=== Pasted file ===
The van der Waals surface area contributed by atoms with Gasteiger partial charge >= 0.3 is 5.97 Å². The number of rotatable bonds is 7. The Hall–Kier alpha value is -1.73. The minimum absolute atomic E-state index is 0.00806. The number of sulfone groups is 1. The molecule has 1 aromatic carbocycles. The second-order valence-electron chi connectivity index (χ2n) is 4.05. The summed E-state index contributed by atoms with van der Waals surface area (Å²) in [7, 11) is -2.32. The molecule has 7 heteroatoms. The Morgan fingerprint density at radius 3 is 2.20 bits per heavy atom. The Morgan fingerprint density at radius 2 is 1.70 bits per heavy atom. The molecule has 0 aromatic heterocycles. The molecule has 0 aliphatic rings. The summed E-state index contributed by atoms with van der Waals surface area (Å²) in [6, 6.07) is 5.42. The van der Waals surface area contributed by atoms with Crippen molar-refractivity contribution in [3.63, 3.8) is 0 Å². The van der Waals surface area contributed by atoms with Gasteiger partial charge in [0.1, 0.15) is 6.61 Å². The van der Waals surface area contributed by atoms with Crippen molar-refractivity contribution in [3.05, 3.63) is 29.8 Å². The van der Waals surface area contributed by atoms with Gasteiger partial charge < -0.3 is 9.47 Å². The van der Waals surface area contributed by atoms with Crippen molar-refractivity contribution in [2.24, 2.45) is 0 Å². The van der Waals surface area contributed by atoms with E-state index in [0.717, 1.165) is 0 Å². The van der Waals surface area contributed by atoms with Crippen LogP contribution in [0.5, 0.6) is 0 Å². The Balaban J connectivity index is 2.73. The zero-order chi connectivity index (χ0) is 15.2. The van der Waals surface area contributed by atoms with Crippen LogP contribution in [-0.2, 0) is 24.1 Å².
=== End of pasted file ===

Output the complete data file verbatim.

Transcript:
The van der Waals surface area contributed by atoms with Gasteiger partial charge >= 0.3 is 5.97 Å². The number of rotatable bonds is 7. The Hall–Kier alpha value is -1.73. The minimum absolute atomic E-state index is 0.00806. The number of sulfone groups is 1. The molecule has 1 aromatic carbocycles. The second-order valence-electron chi connectivity index (χ2n) is 4.05. The summed E-state index contributed by atoms with van der Waals surface area (Å²) in [7, 11) is -2.32. The molecule has 7 heteroatoms. The Morgan fingerprint density at radius 3 is 2.20 bits per heavy atom. The Morgan fingerprint density at radius 2 is 1.70 bits per heavy atom. The molecule has 0 aromatic heterocycles. The molecule has 0 aliphatic rings. The summed E-state index contributed by atoms with van der Waals surface area (Å²) in [6, 6.07) is 5.42. The van der Waals surface area contributed by atoms with Crippen molar-refractivity contribution in [3.63, 3.8) is 0 Å². The van der Waals surface area contributed by atoms with Gasteiger partial charge in [0.1, 0.15) is 6.61 Å². The van der Waals surface area contributed by atoms with Crippen molar-refractivity contribution in [3.05, 3.63) is 29.8 Å². The van der Waals surface area contributed by atoms with Gasteiger partial charge < -0.3 is 9.47 Å². The van der Waals surface area contributed by atoms with Crippen molar-refractivity contribution in [2.24, 2.45) is 0 Å². The van der Waals surface area contributed by atoms with E-state index in [0.717, 1.165) is 0 Å². The van der Waals surface area contributed by atoms with Crippen LogP contribution in [0.5, 0.6) is 0 Å². The Balaban J connectivity index is 2.73. The zero-order chi connectivity index (χ0) is 15.2. The van der Waals surface area contributed by atoms with Crippen LogP contribution in [-0.2, 0) is 24.1 Å².